British Prime Minister Rishi Sunak and his government's plans to send people seeking asylum in the United Kingdom to Rwanda for consideration to stay there instead could face defeat in parliament on Wednesday.
Sunak faces a potential rebellion from both the moderate and right flanks of his Conservative Party in a parliamentary vote on a policy he and the party have emphasized in recent months amid pressure from the right.
Government's preferred bill survives unchanged, but will it pass?
The government defeated a parliamentary motion from more hardline Conservatives to make the bill more stringent on Tuesday, but almost a fifth of the party's lawamkers — more than expected — backed the proposal.
Two members of the party, Lee Anderson and Brendan Clarke Smith, resigned in protest, writing in their co-signed resignation letter: "Prime Minister, you pledged to do whatever it takes to stop the boats."
The government needed votes from the opposition to secure an outright majority for dropping the changes.
Should those who wanted to toughen up the bill vote the same way as opposition parties — and possibly a few moderate Conservatives — who oppose the policy entirely, it appears likely these two rather disparate groups would command a majority and topple the bill.
What's coming up on Wednesday
Sunak's surely likely to face questions on the issue publicly at lunchtime on Wednesday during the weekly Prime Minister's Questions session in parliament. As part of that exchange, opposition Labour Party leader Keir Starmer will be able to put a series of questions directly to Sunak.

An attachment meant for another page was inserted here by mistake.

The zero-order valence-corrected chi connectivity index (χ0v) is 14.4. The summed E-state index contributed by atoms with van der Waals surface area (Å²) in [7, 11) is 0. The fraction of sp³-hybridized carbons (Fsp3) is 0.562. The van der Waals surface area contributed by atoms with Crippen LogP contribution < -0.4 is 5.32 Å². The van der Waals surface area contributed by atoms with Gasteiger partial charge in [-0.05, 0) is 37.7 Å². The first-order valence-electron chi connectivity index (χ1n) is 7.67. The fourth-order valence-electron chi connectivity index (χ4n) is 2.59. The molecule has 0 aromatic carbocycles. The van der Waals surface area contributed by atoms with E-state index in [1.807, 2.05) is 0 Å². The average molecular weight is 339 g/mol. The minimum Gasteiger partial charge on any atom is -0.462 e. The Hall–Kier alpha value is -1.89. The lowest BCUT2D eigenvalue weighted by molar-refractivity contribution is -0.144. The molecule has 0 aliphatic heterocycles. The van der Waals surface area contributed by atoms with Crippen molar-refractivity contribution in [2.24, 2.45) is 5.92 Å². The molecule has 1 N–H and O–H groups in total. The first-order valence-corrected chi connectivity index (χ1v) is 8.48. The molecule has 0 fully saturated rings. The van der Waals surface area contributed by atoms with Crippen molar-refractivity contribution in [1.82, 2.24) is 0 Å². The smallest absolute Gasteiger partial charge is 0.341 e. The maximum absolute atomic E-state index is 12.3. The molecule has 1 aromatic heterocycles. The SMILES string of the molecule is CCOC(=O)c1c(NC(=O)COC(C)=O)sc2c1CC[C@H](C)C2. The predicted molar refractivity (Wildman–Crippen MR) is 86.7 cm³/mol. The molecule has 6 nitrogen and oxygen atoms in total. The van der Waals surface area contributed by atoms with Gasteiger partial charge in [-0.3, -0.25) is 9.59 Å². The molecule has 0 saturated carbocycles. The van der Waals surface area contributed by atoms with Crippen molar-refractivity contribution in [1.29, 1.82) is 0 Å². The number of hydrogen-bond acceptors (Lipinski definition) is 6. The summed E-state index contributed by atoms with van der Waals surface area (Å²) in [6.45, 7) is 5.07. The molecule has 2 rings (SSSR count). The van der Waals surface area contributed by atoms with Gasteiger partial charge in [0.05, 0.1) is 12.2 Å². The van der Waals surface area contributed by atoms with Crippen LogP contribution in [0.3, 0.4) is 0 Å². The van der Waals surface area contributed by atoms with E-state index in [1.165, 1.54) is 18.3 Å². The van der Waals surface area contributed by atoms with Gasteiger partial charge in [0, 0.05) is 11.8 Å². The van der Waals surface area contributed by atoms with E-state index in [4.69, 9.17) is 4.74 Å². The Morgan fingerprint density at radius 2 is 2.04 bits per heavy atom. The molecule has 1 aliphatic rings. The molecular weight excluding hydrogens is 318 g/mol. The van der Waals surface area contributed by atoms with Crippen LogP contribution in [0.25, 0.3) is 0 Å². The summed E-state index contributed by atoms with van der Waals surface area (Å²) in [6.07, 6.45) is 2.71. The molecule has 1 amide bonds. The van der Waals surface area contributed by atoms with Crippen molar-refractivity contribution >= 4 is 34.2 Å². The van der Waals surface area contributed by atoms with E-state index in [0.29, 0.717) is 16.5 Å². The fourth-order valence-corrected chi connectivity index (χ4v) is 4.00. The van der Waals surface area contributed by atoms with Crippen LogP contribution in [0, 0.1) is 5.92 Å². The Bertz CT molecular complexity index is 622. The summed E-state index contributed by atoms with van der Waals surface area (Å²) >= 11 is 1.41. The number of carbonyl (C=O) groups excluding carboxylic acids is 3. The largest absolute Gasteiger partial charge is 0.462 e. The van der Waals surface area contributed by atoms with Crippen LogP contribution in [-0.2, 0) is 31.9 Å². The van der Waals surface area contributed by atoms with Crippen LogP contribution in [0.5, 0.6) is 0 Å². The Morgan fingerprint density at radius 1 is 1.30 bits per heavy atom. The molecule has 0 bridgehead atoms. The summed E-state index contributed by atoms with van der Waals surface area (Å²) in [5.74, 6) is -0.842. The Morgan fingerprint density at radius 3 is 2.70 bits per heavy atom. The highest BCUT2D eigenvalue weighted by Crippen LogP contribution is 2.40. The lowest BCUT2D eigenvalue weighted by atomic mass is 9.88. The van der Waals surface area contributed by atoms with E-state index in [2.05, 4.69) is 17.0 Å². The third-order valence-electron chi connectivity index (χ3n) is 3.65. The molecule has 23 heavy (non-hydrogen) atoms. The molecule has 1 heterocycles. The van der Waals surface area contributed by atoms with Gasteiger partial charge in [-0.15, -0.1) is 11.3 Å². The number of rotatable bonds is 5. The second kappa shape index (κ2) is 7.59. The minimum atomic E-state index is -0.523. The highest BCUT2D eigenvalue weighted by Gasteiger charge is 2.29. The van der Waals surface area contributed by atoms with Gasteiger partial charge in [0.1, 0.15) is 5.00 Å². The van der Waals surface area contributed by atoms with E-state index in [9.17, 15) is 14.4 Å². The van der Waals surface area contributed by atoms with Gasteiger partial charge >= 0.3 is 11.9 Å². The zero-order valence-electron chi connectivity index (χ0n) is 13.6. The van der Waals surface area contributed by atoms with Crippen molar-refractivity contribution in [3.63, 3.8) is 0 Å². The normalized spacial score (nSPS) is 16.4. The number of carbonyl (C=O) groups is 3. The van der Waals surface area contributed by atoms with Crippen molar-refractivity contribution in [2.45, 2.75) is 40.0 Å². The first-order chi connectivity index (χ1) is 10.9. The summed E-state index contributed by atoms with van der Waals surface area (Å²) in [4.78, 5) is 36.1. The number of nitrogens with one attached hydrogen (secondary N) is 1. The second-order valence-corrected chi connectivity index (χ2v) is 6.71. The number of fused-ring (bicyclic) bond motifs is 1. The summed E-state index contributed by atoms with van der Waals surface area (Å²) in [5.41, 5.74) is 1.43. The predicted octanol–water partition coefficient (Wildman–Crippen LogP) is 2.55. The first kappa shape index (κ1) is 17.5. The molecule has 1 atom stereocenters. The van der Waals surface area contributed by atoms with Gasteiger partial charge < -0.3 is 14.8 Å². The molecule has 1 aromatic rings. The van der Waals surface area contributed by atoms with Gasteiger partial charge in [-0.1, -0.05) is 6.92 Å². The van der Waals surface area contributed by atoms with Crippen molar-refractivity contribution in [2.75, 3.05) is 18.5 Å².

Thereafter, government ministers will address and face questions from members of the House of Commons, who will then debate and vote on the bill, quite possibly not until the evening.
Wednesday's vote is the last, decisive one on the bill, known as third reading. If it fails, the government would effectively have to restart the process from scratch.
Sunak's allies said after Tuesday's surprising vote that they nevertheless remained confident the proposal would pass.
"We will get it through, but I'm going to listen respectfully to my colleagues this afternoon," said Michael Tomlinson, illegal immigration minister, adding that Sunak had promised to recruit more judges to process any appeals.
Tomlinson said he expected the government would offer "further confirmation that it will be for ministers to decide" on sending migrants to Rwanda rather than the courts in another attempt to quell the rebellion.
What's the Rwanda policy?
Britain's bid to relocate anyone entering the country illegally to Rwanda, where they could seek asylum instead with no prospect of residency in the UK, originally dates back to 2021, when Sunak was still former Prime Minister Boris Johnson's finance minster.
Implementing the plan has proved challenging for successive Conservative governments, amid political and legal challenges alike.